Matt Schrap, CEO of California’s Harbor Trucking Association (HTA), is on the front line of the State’s attempt to introduce a zero emission rule for trucks in 2024…a rule with implementation less than two months away.
On October 17th, the California Trucking Association (CTA) filed a federal lawsuit seeking to block enforcement of the California Air Resources Board’s Advanced Clean Fleets regulation that would require motor carriers operating in the state to transition their trucks to zero-emission vehicles beginning as soon as next year.
According to Transport Topics, the lawsuit asks the federal court to grant a preliminary and permanent injunction barring CARB from implementing or enforcing the regulation “in any way.”
In a note to its members, CTA CEO Eric Sauer said the lawsuit is aimed at federal law violations, including conflicts with the Federal Clean Air Act and the Federal Aviation Administration Authorization Act of 1994.
In an interview with AJOT, Matt Schrap, CEO for the Harbor Trucking Association (HTA), supports the lawsuit and warns that the new California zero emission rule will prevent truckers from buying new trucks with internal combustion engines by January 1, 2024.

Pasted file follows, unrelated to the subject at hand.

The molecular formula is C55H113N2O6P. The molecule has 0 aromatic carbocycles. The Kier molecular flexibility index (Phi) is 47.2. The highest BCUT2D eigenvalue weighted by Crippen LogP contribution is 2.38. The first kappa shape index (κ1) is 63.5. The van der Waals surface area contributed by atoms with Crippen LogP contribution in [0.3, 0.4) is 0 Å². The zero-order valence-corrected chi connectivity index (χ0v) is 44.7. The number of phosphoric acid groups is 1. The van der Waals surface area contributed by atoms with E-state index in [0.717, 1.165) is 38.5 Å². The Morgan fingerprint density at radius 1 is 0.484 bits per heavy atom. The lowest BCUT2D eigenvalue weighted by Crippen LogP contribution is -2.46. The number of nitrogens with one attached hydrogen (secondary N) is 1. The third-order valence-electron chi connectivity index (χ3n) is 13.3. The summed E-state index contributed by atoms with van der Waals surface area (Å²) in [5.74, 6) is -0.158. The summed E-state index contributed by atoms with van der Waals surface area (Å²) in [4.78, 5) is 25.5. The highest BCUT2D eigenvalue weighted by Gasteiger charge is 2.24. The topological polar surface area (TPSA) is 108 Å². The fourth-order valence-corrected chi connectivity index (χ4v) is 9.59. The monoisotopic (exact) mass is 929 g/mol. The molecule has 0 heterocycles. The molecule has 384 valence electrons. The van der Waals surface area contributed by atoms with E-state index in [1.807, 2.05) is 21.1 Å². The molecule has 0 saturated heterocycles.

Schrap told AJOT that the California Trucking Association lawsuit could stop implementation of the new rules: “The California Trucking Association filed their complaint against the State of California in which the suit … alleges there's a violation of the Clean Air Act. So, the assertion is that effectively … the CARB (California Air Resources Board) did not follow enough processes … they did not follow all of the processes necessary to have a legal rule based upon the Clean Air Act authority that's been provided to them. They didn't follow the steps… There's all sorts of things that they needed to do that effectively they did not do in putting forth and adopting the Advanced Clean Fleets rule.”
According to the California Air Resources Board website: “The Advanced Clean Fleets (ACF) Regulation is the latest development in CARB’s decadeslong history of setting increasingly stringent emission standards for mobile sources that are needed to protect the public health and welfare of Californians. The ACF Regulation requires fleets that are well suited for electrification to transition to zero-emission vehicles (ZEV) through requirements to both phase-in the use of ZEVs for targeted fleets and requirements that manufacturers only manufacture ZEV trucks starting in the 2036 model year.”
Schrap noted that if the CTA lawsuit fails to win an injunction “then no new diesel or internal combustion (engines) can enter into the drayage statewide” beginning in 2024.